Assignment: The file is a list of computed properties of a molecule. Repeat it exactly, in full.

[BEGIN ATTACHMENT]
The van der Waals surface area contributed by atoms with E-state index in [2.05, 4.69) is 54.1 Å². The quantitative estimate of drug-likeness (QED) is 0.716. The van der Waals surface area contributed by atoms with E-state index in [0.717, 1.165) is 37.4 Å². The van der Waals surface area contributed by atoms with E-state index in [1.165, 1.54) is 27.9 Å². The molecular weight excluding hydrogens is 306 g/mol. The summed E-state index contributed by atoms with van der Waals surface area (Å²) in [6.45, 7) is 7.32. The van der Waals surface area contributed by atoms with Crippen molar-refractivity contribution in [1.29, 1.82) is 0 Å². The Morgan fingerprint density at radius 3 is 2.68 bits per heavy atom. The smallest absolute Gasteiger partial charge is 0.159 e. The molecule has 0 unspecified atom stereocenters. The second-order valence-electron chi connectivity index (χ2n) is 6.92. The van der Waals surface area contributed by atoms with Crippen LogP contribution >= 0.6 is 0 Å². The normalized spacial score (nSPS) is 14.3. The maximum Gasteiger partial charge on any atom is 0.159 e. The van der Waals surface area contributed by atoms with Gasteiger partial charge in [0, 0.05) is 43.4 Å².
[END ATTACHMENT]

The van der Waals surface area contributed by atoms with E-state index in [2.05, 4.69) is 54.1 Å². The quantitative estimate of drug-likeness (QED) is 0.716. The van der Waals surface area contributed by atoms with E-state index in [0.717, 1.165) is 37.4 Å². The van der Waals surface area contributed by atoms with E-state index in [1.165, 1.54) is 27.9 Å². The molecular weight excluding hydrogens is 306 g/mol. The summed E-state index contributed by atoms with van der Waals surface area (Å²) in [6.45, 7) is 7.32. The van der Waals surface area contributed by atoms with Crippen molar-refractivity contribution in [1.29, 1.82) is 0 Å². The Morgan fingerprint density at radius 3 is 2.68 bits per heavy atom. The smallest absolute Gasteiger partial charge is 0.159 e. The molecule has 0 unspecified atom stereocenters. The second-order valence-electron chi connectivity index (χ2n) is 6.92. The van der Waals surface area contributed by atoms with Crippen LogP contribution >= 0.6 is 0 Å². The normalized spacial score (nSPS) is 14.3. The maximum Gasteiger partial charge on any atom is 0.159 e. The van der Waals surface area contributed by atoms with Gasteiger partial charge in [0, 0.05) is 43.4 Å².